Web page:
Learning and teaching

Teaching in a non-Hyflex room

Practical guide to teaching with Microsoft Teams in non-HyFlex rooms

It may be necessary for sessions to be taught simultaneously in-person and using Microsoft Teams when not in a designated ‘HyFlex’ room at the moment, due to the requirements of some students to learn online. You can check whether your room is HyFlex enabled via our IT and Library Supported Classrooms page – if it is then please refer to our guidance on teaching in Hyflex spaces.

This guide will take you through the technical considerations to make the best of teaching with Teams and in-person, in a classroom that has not been designed for this. To find out more about other aspects of making this dual-mode teaching work, we recommend the guidance in ABLE as below. The main thing to remember is to keep it simple, particularly at first – as this is a new way of teaching, with a lot to think about:

Could I use Panopto instead?

Non-HyFlex classrooms have been set up for use with Panopto, as this is our standard software for recording sessions. You can set up live streaming using Panopto in advance, though it has approximately a 10 second delay for the students online. If your session does not require the students to interact or undertake discussions, this is a generally a better option than using Teams. You can still have interactive elements through the use of Mentimeter and students can ask questions and comment in the Discussion section of the viewer. Remember, you will have to allow extra time for students to participate in these ways.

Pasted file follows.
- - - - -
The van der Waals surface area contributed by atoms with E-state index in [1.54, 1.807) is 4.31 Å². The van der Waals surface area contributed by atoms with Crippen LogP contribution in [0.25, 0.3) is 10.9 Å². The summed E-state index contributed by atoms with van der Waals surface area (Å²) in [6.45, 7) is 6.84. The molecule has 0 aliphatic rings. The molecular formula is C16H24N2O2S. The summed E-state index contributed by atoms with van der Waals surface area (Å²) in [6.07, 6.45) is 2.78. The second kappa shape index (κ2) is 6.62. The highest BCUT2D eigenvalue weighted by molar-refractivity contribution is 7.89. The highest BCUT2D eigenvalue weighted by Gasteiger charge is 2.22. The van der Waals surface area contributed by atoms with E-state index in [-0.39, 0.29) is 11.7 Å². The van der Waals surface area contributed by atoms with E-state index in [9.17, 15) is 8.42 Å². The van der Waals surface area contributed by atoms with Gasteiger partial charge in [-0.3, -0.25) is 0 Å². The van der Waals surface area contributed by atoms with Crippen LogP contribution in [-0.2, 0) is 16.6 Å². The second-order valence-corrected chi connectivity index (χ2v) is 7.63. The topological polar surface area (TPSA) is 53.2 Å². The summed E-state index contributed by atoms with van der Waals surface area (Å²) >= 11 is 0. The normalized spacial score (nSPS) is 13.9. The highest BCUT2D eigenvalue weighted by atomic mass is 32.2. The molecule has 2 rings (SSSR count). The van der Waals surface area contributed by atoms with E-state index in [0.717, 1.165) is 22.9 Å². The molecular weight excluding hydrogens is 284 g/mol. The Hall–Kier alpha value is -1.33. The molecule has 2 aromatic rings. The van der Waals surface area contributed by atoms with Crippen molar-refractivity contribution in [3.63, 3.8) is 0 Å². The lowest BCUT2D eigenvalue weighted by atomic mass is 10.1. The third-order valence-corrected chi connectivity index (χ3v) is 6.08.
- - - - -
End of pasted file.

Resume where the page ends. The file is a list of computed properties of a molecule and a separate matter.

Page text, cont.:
Audio and Video

To get good audio through Teams you may need to change the microphone settings. We advise you to undertake a test call by clicking on the three dots and selecting ‘Settings’, ‘Devices’, ‘Make a test call’ to ensure that the microphone, speaker and camera are correct. If the test call diagnoses any problems, click on ‘Go to device settings’ to change them.

An alternative to this is to use a laptop, so that the audio goes through that rather than the room’s audio-visual system. This may have the additional advantage of a camera on the laptop, so that participants can also see you. It is unlikely that there will be a webcam in the room.

Regardless of whether you use the podium PC or a laptop, you should suggest that all the online participants and any laptops joining the meeting in the room are muted, or you risk getting an echo of the session. For the same reason, try to mute the in-room microphone if the online participants speak on mic.

Remember that the participants online will not be able to hear the students in the classroom, so you will need to repeat any questions asked in the room.

Monitoring online participants

As it is a standard teaching room, there may only be one large display screen in the room, which will mirror that on the lectern. In this case, we recommend that you share slides via the Powerpoint live option, which allows you to see the chat, participants and slides at the same time. Do note that this mode of presentation allows online students to move their own version of the slides, to look ahead or go back to a previous slide.

Sustainable Classrooms

Sustainability is important to us all at Greenwich, which is why we are asking you to power down in-room projectors unless a colleague has arrived for the next lecture. Powering down projectors after each teaching session could help us save 0.4 tonnes of carbon per year.

Myth Busting: Projector Use. Staff are asked to always power down projectors unless the next lecturer has arrived for their lecture. Our projectors take less than 1 minute to power up. There may not be a lecture booked after yours so power down. Power down extends the life of the lamp reducing their failure and potential disruption for you. Lamps last approximately 1750 hours and cost £500 to replace. The estimated annual cost of running projectors in vacant rooms across the university is £2,000. This equates to 0.4 tonnes of carbon.